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INTA Files Amicus Brief on “TRUMP TOO SMALL” Free Speech Challenge to Lanham Act

17-Sep-2023 | Source : The International Trademark Association (INTA) | Visits : 1046

NEW YORK - The International Trademark Association (INTA) announced in a press release that it has filed an amicus brief with the United States Supreme Court in Vidal v. Elster, No. 22-704, a case considering whether the refusal to register a trademark under 15 U.S.C. § 1052(c) violates the free speech clause of the First Amendment when the mark contains criticism of a government official or public figure. Section 1052(c) of the Lanham Act requires consent to name a living individual in a registered trademark—in this case then-President Donald Trump.

In this case, respondent Steve Elster sought to register the mark TRUMP TOO SMALL based on an intent to use the mark on t-shirts. The United States Patent and Trademark Office (USPTO) refused registration of the mark under Section 1052(c). Mr. Elster appealed the USPTO’s refusal to the Trademark Trial and Appeal Board, which affirmed the refusal to register, recognizing that the purpose of Section 1052(c) is to align trademark law with the right of publicity a person has in their name. The U.S. Court of Appeals for the Federal Circuit reversed the refusal, holding that the application of Section 1052(c) to bar registration of the mark “unconstitutionally restricts free speech in violation of the First Amendment.” The government sought review by the U.S. Supreme Court.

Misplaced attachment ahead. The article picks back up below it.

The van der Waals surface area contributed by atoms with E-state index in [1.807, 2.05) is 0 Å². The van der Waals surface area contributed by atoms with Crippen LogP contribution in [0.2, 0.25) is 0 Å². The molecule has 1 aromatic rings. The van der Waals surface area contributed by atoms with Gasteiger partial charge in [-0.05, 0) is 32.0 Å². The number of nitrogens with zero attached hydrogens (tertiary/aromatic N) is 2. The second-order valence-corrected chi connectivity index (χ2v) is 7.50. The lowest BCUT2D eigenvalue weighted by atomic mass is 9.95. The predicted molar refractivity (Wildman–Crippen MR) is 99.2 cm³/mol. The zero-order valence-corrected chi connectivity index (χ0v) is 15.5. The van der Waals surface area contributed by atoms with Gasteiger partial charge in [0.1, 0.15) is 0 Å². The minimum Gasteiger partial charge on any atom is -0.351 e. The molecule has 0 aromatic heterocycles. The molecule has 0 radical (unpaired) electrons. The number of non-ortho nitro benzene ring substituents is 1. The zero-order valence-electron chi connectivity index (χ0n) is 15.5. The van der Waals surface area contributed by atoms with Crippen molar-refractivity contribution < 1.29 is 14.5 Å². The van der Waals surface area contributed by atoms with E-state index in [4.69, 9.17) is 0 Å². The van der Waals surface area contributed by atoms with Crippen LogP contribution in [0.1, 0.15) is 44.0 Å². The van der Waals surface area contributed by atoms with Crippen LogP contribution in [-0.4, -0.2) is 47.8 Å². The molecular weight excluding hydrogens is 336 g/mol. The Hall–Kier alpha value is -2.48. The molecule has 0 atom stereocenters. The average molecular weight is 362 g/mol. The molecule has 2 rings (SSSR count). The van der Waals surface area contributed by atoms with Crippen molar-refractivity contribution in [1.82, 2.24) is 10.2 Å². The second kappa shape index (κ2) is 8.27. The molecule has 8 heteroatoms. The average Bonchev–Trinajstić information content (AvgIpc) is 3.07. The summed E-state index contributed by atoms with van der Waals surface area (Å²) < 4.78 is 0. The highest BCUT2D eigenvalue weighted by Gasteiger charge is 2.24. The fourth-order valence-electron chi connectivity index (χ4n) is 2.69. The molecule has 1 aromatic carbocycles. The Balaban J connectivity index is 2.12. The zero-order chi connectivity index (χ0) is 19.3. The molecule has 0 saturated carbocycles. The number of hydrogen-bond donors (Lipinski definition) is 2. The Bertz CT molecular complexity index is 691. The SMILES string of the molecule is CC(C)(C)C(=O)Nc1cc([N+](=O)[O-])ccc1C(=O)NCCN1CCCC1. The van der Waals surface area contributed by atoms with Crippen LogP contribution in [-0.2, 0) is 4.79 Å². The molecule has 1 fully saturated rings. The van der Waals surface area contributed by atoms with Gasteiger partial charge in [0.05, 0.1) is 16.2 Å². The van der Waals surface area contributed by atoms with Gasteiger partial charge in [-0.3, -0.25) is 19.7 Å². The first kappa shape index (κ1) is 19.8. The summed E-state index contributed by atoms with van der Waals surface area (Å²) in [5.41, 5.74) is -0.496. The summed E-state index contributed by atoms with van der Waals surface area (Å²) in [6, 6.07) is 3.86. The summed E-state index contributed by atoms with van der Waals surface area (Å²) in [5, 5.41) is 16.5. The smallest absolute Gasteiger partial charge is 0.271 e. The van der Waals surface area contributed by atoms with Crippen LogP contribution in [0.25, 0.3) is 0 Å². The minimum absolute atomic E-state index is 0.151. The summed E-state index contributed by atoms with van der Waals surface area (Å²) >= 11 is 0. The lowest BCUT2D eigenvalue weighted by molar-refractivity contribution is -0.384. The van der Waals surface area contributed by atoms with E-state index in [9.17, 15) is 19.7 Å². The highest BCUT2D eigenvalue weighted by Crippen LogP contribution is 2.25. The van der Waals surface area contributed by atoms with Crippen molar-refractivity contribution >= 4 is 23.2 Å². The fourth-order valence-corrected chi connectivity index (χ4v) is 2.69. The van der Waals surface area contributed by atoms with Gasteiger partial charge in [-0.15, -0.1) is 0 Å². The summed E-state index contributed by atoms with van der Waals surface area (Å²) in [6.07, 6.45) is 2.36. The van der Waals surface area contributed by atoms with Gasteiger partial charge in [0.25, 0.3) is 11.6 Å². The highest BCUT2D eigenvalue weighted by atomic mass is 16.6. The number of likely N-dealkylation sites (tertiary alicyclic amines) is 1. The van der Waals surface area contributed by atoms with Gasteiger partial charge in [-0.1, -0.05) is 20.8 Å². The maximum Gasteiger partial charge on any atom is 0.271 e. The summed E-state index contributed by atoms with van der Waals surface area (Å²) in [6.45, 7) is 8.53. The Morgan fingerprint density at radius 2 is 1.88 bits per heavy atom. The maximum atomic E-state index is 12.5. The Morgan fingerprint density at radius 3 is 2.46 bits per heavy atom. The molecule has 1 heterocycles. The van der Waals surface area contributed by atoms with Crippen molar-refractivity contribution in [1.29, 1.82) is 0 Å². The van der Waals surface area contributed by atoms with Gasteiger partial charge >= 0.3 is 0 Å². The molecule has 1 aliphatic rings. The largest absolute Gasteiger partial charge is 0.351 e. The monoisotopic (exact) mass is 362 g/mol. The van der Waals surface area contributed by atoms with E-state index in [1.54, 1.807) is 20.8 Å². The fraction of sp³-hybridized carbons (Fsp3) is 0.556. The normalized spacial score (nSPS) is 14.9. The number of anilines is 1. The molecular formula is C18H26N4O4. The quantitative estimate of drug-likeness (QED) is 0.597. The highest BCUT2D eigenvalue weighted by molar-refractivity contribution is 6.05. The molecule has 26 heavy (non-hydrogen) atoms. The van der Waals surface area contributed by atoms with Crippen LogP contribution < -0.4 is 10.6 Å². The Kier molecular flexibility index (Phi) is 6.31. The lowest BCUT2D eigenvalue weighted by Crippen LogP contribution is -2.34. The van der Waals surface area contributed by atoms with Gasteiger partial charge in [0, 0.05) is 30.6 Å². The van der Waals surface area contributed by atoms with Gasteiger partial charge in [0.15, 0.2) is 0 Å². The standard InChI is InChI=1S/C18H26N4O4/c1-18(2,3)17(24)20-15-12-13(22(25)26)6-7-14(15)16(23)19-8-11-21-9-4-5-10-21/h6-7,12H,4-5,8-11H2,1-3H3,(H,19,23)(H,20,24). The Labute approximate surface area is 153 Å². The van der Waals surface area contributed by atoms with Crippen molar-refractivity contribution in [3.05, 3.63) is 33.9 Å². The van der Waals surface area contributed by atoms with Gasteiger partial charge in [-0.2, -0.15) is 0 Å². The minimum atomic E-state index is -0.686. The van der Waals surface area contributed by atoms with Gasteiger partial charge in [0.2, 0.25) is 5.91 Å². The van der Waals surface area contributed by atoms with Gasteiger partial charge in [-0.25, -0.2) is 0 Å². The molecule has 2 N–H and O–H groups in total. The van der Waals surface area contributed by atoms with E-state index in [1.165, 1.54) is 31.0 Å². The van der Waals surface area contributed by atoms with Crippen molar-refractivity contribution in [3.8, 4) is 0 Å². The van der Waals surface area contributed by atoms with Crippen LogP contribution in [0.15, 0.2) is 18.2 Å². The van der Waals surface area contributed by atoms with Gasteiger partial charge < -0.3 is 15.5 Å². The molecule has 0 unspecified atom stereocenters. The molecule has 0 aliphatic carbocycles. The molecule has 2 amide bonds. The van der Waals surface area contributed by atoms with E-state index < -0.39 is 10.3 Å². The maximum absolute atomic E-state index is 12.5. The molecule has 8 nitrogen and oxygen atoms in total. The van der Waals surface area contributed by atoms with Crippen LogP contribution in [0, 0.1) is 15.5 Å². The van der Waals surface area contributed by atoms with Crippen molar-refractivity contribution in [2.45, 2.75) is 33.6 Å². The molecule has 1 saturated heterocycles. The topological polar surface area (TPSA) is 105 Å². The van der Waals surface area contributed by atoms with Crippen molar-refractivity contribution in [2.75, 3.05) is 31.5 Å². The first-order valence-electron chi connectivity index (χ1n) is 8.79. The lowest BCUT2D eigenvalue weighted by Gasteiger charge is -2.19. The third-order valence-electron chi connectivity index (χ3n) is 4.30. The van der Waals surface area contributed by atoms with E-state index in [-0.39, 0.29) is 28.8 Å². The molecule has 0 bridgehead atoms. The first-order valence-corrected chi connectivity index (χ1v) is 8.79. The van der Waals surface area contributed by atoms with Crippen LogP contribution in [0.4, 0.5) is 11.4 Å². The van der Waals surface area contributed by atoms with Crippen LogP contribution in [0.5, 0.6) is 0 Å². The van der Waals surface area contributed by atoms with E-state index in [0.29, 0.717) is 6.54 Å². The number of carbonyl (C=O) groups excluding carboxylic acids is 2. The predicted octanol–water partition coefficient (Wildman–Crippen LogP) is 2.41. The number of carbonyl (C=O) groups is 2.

The case is significant because it addresses whether a “Lanham Act bar” on the registration of a trademark is an impermissible restriction on speech. The Supreme Court has recently considered other Lanham Act bars on registration in Matal v. Tam, 582 U.S. 218  (2017) and Iancu v. Brunetti, 139 S. Ct. 2294 (2019), but in both of those cases, the statutory provision was viewpoint based. Unlike the statutory bars in Tam and Brunetti, the statutory bar in Section 1052(c) is viewpoint neutral, thus this case addresses a question left unresolved by the Court’s prior decisions.

INTA filed a brief in support of USPTO arguing that Section 1052(c) should survive the constitutional challenge for four principal reasons: 1) the statute does not create any significant or undue restriction on speech because a trademark owner does not need a registration to engage in speech; 2) the provision is viewpoint neutral and therefore distinguishable from the provisions struck down in the Supreme Court’s recent Tam and Brunetti cases; 3) Congress has a substantial interest in regulating registration of trademarks that appropriate and trade upon the names and associated publicity rights of recognized individuals; and 4) refusals under Section 1052(c) permit more speech, not less, because they deny the owner the presumptive right to exclude third parties from using the claimed mark.

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